A mother has been held hostage to force her son to surrender, a wife has been detained because they couldn’t catch her husband, a son has been arrested to get at his father.
One particularly unpleasant aspect of the current purge is the way Mr. Erdogan’s regime also targets pregnant women and mothers. There are numerous examples of women who have been detained together with their babies immediately after giving birth. In one case, the mother was handcuffed to her bed after delivery and in another she was detained and transferred to a police station together with her baby 240 kilometers (150 miles) from home. It is estimated that 668 children under the age of 6, including 149 infants younger than 12 months, celebrated the Muslim festival of Eid-al-Adha together with their mothers in pre-trial detention last week.
Another unpleasant aspect is the revival of the practice of Sippenhaft, or holding the rest of the family responsible for the behavior of one of its members. A mother has been held hostage to force her son to surrender, a wife has been detained because they couldn’t catch her husband, a son has been arrested to get at his father, and a mother of four has been arrested, leaving her children to fend for themselves, as the police failed to arrest her husband. The wife of former editor-in-chief Can Dündar has been banned from leaving to join her husband in Germany.
On Friday last week, after two more German nationals were arrested in Turkey, bringing the total to 12 held on political charges, Germany’s Green Party co-chair Cem Özdemir called Mr. Erdogan more of a hostage-taker than a head of state. Ms. Merkel has criticized Turkey’s misuse of Interpol to issue a red notice against German-Turkish writer Dogan Akhanli in Spain. Interpol has since cancelled the notice. PACE (Parliamentary Assembly of the Council of Europe) rapporteur Bernd Fabritius has similarly condemned Turkey’s abuse of the red notice system to persecute human rights defenders and opposition politicians.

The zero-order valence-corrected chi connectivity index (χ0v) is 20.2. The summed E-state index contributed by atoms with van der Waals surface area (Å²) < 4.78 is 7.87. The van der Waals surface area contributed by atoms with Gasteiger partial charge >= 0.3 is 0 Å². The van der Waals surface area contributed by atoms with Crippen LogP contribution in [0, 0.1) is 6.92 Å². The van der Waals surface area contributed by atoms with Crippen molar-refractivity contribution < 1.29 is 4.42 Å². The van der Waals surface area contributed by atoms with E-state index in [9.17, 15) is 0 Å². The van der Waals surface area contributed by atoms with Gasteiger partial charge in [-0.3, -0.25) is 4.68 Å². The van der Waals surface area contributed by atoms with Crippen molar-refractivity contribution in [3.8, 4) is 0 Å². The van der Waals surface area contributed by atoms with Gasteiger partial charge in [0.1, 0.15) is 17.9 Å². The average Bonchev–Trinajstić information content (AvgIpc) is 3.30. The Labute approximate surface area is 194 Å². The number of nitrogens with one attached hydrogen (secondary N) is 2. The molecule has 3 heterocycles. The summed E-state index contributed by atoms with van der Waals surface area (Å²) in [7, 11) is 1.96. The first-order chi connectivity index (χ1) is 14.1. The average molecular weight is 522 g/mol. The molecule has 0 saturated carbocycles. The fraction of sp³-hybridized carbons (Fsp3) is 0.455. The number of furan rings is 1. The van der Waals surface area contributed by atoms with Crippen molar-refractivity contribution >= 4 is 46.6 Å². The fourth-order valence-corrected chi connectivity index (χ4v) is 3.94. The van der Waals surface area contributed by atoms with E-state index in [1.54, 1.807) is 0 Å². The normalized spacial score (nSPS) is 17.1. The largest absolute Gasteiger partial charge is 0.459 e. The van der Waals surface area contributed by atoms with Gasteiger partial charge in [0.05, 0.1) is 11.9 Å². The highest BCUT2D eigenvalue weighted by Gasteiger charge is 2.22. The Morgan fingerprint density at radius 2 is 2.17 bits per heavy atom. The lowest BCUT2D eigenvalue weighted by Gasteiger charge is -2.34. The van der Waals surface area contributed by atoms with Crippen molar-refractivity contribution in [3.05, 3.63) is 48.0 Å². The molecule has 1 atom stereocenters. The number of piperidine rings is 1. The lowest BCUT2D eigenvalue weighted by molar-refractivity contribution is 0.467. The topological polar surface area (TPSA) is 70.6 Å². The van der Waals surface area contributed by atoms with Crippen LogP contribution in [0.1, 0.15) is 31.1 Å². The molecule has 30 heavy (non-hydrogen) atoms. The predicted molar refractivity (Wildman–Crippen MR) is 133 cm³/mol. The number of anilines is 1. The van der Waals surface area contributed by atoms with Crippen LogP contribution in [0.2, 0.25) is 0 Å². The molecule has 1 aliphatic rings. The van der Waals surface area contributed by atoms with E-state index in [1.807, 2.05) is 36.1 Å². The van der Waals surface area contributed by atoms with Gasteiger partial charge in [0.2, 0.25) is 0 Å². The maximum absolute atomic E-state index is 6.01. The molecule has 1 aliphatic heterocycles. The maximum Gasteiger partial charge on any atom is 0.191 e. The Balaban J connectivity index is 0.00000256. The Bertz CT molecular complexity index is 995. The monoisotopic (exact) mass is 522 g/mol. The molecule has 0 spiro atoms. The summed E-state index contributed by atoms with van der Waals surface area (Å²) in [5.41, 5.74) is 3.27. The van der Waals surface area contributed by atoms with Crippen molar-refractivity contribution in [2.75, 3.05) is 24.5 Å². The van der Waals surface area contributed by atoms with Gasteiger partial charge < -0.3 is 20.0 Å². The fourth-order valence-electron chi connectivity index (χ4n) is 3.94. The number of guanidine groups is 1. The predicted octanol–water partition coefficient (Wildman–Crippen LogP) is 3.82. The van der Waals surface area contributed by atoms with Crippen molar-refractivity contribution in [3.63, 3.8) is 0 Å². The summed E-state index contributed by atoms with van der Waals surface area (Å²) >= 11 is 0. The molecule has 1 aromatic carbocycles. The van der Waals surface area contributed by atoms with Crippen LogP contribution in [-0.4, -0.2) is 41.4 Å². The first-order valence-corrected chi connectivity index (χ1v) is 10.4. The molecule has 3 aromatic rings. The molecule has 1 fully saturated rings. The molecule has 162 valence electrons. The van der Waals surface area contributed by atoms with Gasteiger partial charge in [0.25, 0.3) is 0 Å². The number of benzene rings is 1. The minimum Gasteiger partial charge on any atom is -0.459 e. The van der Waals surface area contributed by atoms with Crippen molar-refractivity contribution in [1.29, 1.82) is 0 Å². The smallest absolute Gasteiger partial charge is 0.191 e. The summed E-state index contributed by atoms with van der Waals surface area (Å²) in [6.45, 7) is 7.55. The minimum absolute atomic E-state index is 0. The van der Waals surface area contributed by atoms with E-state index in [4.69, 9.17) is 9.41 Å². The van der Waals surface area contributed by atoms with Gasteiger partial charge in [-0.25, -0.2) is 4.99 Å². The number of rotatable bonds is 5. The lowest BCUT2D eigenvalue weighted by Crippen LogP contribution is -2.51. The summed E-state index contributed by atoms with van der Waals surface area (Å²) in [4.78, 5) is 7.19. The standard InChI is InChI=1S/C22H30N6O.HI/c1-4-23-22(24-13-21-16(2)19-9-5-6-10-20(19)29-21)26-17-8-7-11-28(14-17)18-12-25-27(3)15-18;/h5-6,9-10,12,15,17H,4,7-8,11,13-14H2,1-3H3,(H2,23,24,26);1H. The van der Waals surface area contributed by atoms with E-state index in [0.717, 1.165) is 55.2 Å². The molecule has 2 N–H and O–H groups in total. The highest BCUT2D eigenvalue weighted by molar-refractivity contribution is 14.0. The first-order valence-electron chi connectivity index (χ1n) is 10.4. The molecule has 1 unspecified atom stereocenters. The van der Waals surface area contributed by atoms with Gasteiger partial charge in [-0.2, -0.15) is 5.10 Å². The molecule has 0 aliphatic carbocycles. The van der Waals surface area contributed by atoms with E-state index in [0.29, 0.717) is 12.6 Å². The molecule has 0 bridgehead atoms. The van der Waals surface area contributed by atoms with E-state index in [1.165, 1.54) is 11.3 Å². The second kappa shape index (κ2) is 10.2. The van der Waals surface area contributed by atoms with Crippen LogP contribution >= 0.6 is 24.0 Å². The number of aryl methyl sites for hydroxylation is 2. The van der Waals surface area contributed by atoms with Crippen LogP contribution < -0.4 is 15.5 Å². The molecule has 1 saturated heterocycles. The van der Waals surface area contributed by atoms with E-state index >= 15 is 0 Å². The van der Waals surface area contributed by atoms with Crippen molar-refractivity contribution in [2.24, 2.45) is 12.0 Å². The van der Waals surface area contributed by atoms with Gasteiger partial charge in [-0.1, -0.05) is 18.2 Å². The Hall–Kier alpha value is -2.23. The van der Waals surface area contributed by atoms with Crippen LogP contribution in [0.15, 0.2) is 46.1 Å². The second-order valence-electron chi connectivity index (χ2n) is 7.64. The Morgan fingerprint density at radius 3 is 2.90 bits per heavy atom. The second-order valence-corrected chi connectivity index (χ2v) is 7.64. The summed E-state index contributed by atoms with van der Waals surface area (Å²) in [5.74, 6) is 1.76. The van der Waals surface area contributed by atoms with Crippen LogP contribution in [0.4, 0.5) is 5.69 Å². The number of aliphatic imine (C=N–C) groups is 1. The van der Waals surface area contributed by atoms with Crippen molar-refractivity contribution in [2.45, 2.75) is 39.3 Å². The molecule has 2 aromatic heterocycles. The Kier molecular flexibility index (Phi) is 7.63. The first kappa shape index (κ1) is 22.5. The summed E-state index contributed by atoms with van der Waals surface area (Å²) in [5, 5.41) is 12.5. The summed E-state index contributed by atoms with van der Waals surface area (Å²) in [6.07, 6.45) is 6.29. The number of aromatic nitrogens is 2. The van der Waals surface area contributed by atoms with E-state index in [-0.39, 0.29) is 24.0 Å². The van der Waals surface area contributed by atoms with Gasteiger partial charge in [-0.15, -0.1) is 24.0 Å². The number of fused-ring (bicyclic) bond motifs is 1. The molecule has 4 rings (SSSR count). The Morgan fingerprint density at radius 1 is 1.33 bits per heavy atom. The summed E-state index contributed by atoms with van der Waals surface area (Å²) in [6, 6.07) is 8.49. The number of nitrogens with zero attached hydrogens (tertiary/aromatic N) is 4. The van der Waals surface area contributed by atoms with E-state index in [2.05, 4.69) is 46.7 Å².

In July, Turkey withdrew its request to Interpol to investigate 681 German companies for “terror links,” and Germany has also rejected a request from Turkey to freeze the assets of members of the Gülen movement in Germany. However, Germany should not feel it is alone. Two of the outstanding issues that Turkey has with the United States are its demand for the extradition of the head of the Gülen movement, Turkish imam Fethullah Gülen, who is resident in Pennsylvania, and also the dropping of charges against Turkish-Iranian businessman Reza Zarrab, who has been indicted for conspiring to evade sanctions in Iran. In return, American pastor Andrew Brunson, who has lived in Turkey for 23 years, has been charged by a Turkish court with attempting to destroy constitutional order and overthrow the Turkish parliament.
Likewise, newly elected French President Emmanuel Macron recently called his Turkish counterpart and asked for the release of a French journalist, Loup Bureau. When he was asked in an interview whether it was “cool” to be a world leader, Macron replied: “Not really. I am the one who has to talk to Erdogan every 10 days.” Perhaps now he realizes what Chancellor Merkel has to contend with.